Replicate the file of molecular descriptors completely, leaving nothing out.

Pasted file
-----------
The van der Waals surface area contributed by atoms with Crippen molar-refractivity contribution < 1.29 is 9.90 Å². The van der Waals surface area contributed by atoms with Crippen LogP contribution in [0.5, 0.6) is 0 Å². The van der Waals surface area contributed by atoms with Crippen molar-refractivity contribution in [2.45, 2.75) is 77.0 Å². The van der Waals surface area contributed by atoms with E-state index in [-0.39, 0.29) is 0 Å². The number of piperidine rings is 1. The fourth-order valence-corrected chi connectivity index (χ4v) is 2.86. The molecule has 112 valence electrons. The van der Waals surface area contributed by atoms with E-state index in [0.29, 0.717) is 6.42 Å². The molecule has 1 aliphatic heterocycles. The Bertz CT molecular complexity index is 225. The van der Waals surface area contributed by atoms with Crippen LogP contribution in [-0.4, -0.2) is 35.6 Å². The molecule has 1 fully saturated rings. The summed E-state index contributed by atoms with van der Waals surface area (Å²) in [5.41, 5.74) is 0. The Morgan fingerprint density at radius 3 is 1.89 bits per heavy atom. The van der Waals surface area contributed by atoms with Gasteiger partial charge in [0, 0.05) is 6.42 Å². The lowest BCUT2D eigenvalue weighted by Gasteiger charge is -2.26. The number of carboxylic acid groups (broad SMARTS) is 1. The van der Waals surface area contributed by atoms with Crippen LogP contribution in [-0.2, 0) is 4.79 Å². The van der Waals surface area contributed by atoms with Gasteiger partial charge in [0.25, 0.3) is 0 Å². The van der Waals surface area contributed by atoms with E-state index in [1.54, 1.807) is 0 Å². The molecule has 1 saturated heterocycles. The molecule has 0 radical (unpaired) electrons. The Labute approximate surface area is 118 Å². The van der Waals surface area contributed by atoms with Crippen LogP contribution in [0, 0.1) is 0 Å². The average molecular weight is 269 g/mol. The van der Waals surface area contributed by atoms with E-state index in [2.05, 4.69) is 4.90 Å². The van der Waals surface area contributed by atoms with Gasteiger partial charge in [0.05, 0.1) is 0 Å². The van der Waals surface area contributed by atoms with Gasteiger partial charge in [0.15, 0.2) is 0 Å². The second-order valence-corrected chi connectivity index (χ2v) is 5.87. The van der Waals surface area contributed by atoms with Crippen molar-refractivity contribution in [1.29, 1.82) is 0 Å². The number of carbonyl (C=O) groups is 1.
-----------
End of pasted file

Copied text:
The van der Waals surface area contributed by atoms with Crippen molar-refractivity contribution < 1.29 is 9.90 Å². The van der Waals surface area contributed by atoms with Crippen LogP contribution in [0.5, 0.6) is 0 Å². The van der Waals surface area contributed by atoms with Crippen molar-refractivity contribution in [2.45, 2.75) is 77.0 Å². The van der Waals surface area contributed by atoms with E-state index in [-0.39, 0.29) is 0 Å². The number of piperidine rings is 1. The fourth-order valence-corrected chi connectivity index (χ4v) is 2.86. The molecule has 112 valence electrons. The van der Waals surface area contributed by atoms with E-state index in [0.29, 0.717) is 6.42 Å². The molecule has 1 aliphatic heterocycles. The Bertz CT molecular complexity index is 225. The van der Waals surface area contributed by atoms with Crippen LogP contribution in [-0.4, -0.2) is 35.6 Å². The molecule has 1 fully saturated rings. The summed E-state index contributed by atoms with van der Waals surface area (Å²) in [5.41, 5.74) is 0. The Morgan fingerprint density at radius 3 is 1.89 bits per heavy atom. The van der Waals surface area contributed by atoms with Gasteiger partial charge in [0, 0.05) is 6.42 Å². The lowest BCUT2D eigenvalue weighted by Gasteiger charge is -2.26. The number of carboxylic acid groups (broad SMARTS) is 1. The van der Waals surface area contributed by atoms with Crippen LogP contribution in [-0.2, 0) is 4.79 Å². The van der Waals surface area contributed by atoms with Gasteiger partial charge in [0.25, 0.3) is 0 Å². The van der Waals surface area contributed by atoms with E-state index in [1.54, 1.807) is 0 Å². The molecule has 1 saturated heterocycles. The molecule has 0 radical (unpaired) electrons. The Labute approximate surface area is 118 Å². The van der Waals surface area contributed by atoms with Crippen LogP contribution in [0, 0.1) is 0 Å². The average molecular weight is 269 g/mol. The van der Waals surface area contributed by atoms with E-state index in [2.05, 4.69) is 4.90 Å². The van der Waals surface area contributed by atoms with Gasteiger partial charge in [0.05, 0.1) is 0 Å². The van der Waals surface area contributed by atoms with Gasteiger partial charge in [0.15, 0.2) is 0 Å². The second-order valence-corrected chi connectivity index (χ2v) is 5.87. The van der Waals surface area contributed by atoms with Crippen molar-refractivity contribution in [1.29, 1.82) is 0 Å². The number of carbonyl (C=O) groups is 1.